Autumn Newsletter 2023


Introducing the 2023 United for Literacy Award Recipients

United for Literacy thrives because people believe in our mission of using literacy as a tool to change lives for the better. Each year, we celebrate the people and organizations who are at the heart of everything we do by presenting them with national awards. We are honoured that these recipients have chosen to support literacy, and we value their belief in United for Literacy.

Read the whole story.

Being named the Companion of United for Literacy is the highest recognition the organization confers upon an individual. The 2023 Companion Award recipient is Bruce Munro Wright, who has been a supporter of United for Literacy for many years, including nine years on the Board of Directors, with two years in the role of Chair.

The Fitzpatrick Award honours an organization that shows leadership, commitment, and/or financial support to the cause of literacy. The McCain Foundation is the 2023 Fitzpatrick Award recipient for their work and contributions to literacy in New Brunswick. For almost 10 years, they have supported Summer Literacy Camps in Atlantic Canada, in partnership with Indigenous communities.

The Joyce Matthews Award is United for Literacy’s annual volunteer award, named in honour of former United for Literacy Board Member, donor, friend, and Reading Circle volunteer, Joyce Matthews, who passed away in 2018. The 2023 Joyce Matthews Award recipient is Carey Austin, a volunteer with the Families Learning Together program in Scarborough, Ontario. 

In this newsletter, you will find:

  • An article about the importance of Youth Volunteering by United for Literacy President, Mélanie Valcin; Megan Conway, CEO of Volunteer Canada; and Franca Gucciardi, CEO of the McCall MacBain Foundation
  • An informative Heritage Moment from James Morrison
  • The 2023 Annual Report, including an inspiring story about our work in Iqaluit
  • How a simple gift can have a profound impact 
  • An invitation to take part in Giller Light Bash activities
  • And more!

Don't forget! November is Financial Literacy Month. You're never too young or too old to make sense of money and finances. We are hosting a series of Facebook Lives exploring important topics:

  • November 9: Budgeting: From Basic to Advanced
  • November 16: Investing for Young People
  • November 23: Credit Cards and Debt

Please read this excellent article by Maureen Anglin, Regional Director, Ontario, about how our resources can help you and your family increase your financial literacy.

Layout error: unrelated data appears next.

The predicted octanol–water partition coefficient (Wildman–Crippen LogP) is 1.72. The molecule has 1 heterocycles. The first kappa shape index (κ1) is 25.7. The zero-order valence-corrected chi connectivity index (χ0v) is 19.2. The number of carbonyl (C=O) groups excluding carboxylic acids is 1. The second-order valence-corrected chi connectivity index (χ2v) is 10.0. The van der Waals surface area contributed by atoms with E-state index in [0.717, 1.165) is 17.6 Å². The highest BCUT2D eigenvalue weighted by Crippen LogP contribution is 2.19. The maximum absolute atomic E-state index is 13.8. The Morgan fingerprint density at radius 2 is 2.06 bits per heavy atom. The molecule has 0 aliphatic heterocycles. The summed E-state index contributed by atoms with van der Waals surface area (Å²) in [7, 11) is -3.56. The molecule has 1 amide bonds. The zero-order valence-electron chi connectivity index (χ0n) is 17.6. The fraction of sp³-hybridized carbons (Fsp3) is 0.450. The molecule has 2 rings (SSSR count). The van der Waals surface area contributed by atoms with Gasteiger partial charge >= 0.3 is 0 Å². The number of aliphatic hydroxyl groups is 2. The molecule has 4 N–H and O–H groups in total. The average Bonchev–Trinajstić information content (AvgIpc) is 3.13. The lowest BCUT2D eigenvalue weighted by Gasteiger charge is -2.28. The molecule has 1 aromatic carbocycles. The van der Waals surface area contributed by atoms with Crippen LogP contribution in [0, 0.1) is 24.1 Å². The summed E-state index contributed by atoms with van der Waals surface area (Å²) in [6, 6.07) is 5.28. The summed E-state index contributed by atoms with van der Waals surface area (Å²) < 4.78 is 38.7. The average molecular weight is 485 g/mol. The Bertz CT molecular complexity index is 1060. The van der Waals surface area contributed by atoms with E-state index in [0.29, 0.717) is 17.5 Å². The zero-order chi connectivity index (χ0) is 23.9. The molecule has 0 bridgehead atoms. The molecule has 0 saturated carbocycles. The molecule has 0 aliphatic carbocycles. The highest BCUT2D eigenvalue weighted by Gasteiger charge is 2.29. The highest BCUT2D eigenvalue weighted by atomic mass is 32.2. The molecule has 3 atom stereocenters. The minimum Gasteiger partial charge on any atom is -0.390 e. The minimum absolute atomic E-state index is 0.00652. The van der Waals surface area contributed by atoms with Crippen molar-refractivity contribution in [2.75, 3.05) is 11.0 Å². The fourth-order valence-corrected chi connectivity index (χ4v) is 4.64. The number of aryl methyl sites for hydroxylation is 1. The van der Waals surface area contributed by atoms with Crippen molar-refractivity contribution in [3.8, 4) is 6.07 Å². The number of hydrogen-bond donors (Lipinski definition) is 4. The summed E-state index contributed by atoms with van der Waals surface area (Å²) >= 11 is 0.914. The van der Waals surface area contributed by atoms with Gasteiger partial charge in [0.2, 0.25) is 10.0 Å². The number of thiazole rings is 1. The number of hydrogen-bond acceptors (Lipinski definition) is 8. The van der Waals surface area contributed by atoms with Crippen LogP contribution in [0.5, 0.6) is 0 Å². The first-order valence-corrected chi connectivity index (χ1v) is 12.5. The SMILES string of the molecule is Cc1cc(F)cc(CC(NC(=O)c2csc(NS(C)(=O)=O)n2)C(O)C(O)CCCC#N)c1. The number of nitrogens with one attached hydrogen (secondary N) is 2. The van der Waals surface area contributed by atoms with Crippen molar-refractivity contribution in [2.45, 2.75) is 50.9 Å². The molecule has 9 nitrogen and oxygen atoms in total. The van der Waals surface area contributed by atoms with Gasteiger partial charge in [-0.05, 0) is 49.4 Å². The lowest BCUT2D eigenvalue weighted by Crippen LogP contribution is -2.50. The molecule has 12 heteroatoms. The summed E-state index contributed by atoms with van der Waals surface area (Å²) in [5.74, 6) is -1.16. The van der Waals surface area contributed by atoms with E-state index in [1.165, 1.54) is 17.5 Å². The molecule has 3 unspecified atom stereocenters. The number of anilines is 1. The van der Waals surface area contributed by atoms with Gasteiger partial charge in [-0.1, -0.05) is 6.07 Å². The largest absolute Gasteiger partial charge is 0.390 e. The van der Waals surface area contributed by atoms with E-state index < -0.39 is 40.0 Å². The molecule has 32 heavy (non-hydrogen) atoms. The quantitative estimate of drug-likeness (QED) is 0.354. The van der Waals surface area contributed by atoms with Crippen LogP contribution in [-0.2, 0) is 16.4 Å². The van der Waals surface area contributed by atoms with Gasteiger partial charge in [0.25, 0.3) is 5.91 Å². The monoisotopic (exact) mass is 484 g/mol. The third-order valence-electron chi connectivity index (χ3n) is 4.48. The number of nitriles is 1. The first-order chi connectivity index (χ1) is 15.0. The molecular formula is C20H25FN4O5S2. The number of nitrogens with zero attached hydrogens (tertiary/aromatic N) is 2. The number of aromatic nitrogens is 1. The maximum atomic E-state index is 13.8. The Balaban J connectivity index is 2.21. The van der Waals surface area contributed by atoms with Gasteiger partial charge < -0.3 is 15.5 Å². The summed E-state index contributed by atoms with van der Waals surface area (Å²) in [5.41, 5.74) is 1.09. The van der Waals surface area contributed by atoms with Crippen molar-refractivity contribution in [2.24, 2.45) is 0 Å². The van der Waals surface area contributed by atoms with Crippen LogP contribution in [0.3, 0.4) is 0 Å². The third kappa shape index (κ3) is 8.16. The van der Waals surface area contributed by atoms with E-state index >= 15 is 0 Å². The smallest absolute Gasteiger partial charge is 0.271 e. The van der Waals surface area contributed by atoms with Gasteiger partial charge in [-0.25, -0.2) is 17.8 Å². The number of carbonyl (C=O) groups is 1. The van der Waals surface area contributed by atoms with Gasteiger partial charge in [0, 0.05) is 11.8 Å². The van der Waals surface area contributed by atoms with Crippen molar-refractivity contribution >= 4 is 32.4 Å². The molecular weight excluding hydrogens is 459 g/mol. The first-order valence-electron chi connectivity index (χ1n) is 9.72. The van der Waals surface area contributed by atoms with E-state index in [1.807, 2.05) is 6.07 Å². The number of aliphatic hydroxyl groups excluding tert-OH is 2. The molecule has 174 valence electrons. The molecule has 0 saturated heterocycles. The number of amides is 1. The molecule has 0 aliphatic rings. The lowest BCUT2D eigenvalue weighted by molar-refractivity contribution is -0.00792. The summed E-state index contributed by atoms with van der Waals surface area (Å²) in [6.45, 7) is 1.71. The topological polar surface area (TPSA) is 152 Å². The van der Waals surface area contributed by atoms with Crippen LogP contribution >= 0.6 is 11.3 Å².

Volunteer Spotlight

Youth Volunteering: Let’s make space for our young people again! 

Volunteers are the heart of United for Literacy. Each year, over 1,600 volunteers give thousands of hours to ensure no one is left behind when it comes to literacy. They tutor math, reading, and writing; read stories; help with special events; and much more. Youth (15 to 30) comprise 68% of the volunteer base of United for Literacy. These volunteers are often university students from all four corners of the country.

As we recover from COVID-19, we realize that we need to try new ways of recruiting and supporting young volunteers. We have 124 years of providing meaningful volunteering opportunities for Canadian youth. But what worked in the past doesn't always work today. We are always searching for new and innovative ways to connect with youth and inspire them to volunteer.

If you are a young person who wants to make a lasting impact on your community, please join us. Working with others is a chance to grow as a person while you help to transform the lives of those you serve. Together, we can build a society where everyone can access knowledge, and every individual has the chance to thrive.

Read the article about youth volunteering.

In Case You Missed It: Our National Forum

National Forum on the AI Revolution and Literacy

Buzzwords such as ChatGPT, chatbots, and virtual assistants have started to be commonly used, but what do they mean and how do all these new technologies impact us—either positively or negatively? As AI becomes more common in schools and in the workplace, everyone will need to develop strong digital literacy skills to keep up with academic and career demands. On October 5, we hosted an online forum to learn the components of AI, its role in education and in business, and how to equip people with the knowledge and skills they need to understand, use, and interact with AI responsibly, ethically, and effectively. 

Thank you to our host, Martine St-Victor, and to our panelists: Valentine Goddard, Matthew Johnson, Ruqia Khan, Ocean Pottle-Shiwak, Yuanda Zheng.

Read the discussion paper by clicking here.

Watch the recording by clicking here.